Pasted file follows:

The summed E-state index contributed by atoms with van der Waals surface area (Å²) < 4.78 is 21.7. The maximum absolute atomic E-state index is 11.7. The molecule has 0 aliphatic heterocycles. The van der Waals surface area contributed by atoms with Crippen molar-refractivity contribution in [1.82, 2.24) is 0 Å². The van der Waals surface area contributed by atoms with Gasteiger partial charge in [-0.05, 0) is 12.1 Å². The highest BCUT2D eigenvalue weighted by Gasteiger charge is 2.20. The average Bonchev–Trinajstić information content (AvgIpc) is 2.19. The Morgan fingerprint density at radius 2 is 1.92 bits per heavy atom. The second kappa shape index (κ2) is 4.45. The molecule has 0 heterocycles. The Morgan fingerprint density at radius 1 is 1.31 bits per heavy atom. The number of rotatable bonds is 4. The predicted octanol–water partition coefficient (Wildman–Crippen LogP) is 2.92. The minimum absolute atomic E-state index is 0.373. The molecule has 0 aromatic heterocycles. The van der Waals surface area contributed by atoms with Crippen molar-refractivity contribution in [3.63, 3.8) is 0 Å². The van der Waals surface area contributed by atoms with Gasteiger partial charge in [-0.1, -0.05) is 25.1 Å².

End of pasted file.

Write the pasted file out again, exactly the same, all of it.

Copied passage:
The summed E-state index contributed by atoms with van der Waals surface area (Å²) < 4.78 is 21.7. The maximum absolute atomic E-state index is 11.7. The molecule has 0 aliphatic heterocycles. The van der Waals surface area contributed by atoms with Crippen molar-refractivity contribution in [1.82, 2.24) is 0 Å². The van der Waals surface area contributed by atoms with Gasteiger partial charge in [-0.05, 0) is 12.1 Å². The highest BCUT2D eigenvalue weighted by Gasteiger charge is 2.20. The average Bonchev–Trinajstić information content (AvgIpc) is 2.19. The Morgan fingerprint density at radius 2 is 1.92 bits per heavy atom. The second kappa shape index (κ2) is 4.45. The molecule has 0 heterocycles. The Morgan fingerprint density at radius 1 is 1.31 bits per heavy atom. The number of rotatable bonds is 4. The predicted octanol–water partition coefficient (Wildman–Crippen LogP) is 2.92. The minimum absolute atomic E-state index is 0.373. The molecule has 0 aromatic heterocycles. The van der Waals surface area contributed by atoms with Crippen molar-refractivity contribution in [3.63, 3.8) is 0 Å². The van der Waals surface area contributed by atoms with Gasteiger partial charge in [-0.1, -0.05) is 25.1 Å².